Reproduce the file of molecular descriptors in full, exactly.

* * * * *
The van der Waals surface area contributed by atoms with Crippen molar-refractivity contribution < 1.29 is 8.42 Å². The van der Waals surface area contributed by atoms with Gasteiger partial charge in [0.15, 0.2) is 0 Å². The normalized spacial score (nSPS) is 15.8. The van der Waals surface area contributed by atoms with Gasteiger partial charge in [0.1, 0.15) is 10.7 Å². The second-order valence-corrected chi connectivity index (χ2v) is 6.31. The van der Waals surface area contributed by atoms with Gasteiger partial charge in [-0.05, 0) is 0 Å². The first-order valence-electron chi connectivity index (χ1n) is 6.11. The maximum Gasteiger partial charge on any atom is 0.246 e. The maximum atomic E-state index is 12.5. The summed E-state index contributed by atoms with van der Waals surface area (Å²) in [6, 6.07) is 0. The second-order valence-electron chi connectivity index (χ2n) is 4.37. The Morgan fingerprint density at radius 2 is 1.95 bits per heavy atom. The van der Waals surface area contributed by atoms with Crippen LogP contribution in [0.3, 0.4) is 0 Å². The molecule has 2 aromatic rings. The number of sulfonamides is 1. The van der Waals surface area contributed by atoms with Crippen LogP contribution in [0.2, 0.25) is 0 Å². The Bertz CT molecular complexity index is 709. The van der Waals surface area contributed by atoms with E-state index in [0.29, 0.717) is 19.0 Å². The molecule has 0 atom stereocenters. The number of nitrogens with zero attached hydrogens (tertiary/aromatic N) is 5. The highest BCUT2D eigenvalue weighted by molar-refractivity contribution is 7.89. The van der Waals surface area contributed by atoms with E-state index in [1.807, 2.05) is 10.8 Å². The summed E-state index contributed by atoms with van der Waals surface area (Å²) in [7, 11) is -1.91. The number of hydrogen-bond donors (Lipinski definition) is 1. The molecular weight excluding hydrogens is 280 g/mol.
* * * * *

The van der Waals surface area contributed by atoms with Crippen molar-refractivity contribution < 1.29 is 8.42 Å². The van der Waals surface area contributed by atoms with Gasteiger partial charge in [0.15, 0.2) is 0 Å². The normalized spacial score (nSPS) is 15.8. The van der Waals surface area contributed by atoms with Gasteiger partial charge in [0.1, 0.15) is 10.7 Å². The second-order valence-corrected chi connectivity index (χ2v) is 6.31. The van der Waals surface area contributed by atoms with Gasteiger partial charge in [-0.05, 0) is 0 Å². The first-order valence-electron chi connectivity index (χ1n) is 6.11. The maximum Gasteiger partial charge on any atom is 0.246 e. The maximum atomic E-state index is 12.5. The summed E-state index contributed by atoms with van der Waals surface area (Å²) in [6, 6.07) is 0. The second-order valence-electron chi connectivity index (χ2n) is 4.37. The Morgan fingerprint density at radius 2 is 1.95 bits per heavy atom. The van der Waals surface area contributed by atoms with Crippen LogP contribution in [0.3, 0.4) is 0 Å². The molecule has 2 aromatic rings. The number of sulfonamides is 1. The van der Waals surface area contributed by atoms with Crippen LogP contribution in [0.2, 0.25) is 0 Å². The Bertz CT molecular complexity index is 709. The van der Waals surface area contributed by atoms with E-state index in [0.29, 0.717) is 19.0 Å². The molecule has 0 atom stereocenters. The number of nitrogens with zero attached hydrogens (tertiary/aromatic N) is 5. The highest BCUT2D eigenvalue weighted by molar-refractivity contribution is 7.89. The van der Waals surface area contributed by atoms with E-state index in [1.807, 2.05) is 10.8 Å². The summed E-state index contributed by atoms with van der Waals surface area (Å²) in [7, 11) is -1.91. The number of hydrogen-bond donors (Lipinski definition) is 1. The molecular weight excluding hydrogens is 280 g/mol.